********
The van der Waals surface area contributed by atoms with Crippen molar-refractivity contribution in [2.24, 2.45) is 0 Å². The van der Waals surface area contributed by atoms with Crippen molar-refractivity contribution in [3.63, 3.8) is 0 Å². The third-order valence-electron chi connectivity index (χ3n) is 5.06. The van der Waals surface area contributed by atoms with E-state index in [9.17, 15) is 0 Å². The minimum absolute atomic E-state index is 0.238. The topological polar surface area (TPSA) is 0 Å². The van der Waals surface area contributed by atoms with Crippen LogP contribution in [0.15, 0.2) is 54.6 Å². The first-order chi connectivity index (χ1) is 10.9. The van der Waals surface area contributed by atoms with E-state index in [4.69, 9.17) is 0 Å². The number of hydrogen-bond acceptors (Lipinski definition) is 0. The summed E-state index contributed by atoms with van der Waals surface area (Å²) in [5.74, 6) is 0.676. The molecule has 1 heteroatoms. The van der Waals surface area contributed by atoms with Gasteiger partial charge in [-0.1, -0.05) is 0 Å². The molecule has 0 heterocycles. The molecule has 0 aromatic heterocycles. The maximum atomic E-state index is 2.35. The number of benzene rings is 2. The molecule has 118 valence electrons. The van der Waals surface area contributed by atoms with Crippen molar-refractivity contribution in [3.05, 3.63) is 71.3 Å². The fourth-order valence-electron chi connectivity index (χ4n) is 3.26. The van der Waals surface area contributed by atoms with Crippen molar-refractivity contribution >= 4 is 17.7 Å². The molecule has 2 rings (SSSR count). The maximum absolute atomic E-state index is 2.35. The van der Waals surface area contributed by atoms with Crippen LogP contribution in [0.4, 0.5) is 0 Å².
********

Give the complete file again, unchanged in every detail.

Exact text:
The van der Waals surface area contributed by atoms with Crippen molar-refractivity contribution in [2.24, 2.45) is 0 Å². The van der Waals surface area contributed by atoms with Crippen molar-refractivity contribution in [3.63, 3.8) is 0 Å². The third-order valence-electron chi connectivity index (χ3n) is 5.06. The van der Waals surface area contributed by atoms with E-state index in [9.17, 15) is 0 Å². The minimum absolute atomic E-state index is 0.238. The topological polar surface area (TPSA) is 0 Å². The van der Waals surface area contributed by atoms with Crippen LogP contribution in [0.15, 0.2) is 54.6 Å². The first-order chi connectivity index (χ1) is 10.9. The van der Waals surface area contributed by atoms with E-state index in [4.69, 9.17) is 0 Å². The number of hydrogen-bond acceptors (Lipinski definition) is 0. The summed E-state index contributed by atoms with van der Waals surface area (Å²) in [5.74, 6) is 0.676. The molecule has 1 heteroatoms. The van der Waals surface area contributed by atoms with Gasteiger partial charge in [-0.1, -0.05) is 0 Å². The molecule has 0 heterocycles. The molecule has 0 aromatic heterocycles. The maximum atomic E-state index is 2.35. The number of benzene rings is 2. The molecule has 118 valence electrons. The van der Waals surface area contributed by atoms with Crippen molar-refractivity contribution in [3.05, 3.63) is 71.3 Å². The fourth-order valence-electron chi connectivity index (χ4n) is 3.26. The van der Waals surface area contributed by atoms with Crippen molar-refractivity contribution >= 4 is 17.7 Å². The molecule has 2 rings (SSSR count). The maximum absolute atomic E-state index is 2.35. The van der Waals surface area contributed by atoms with Crippen LogP contribution in [0.4, 0.5) is 0 Å².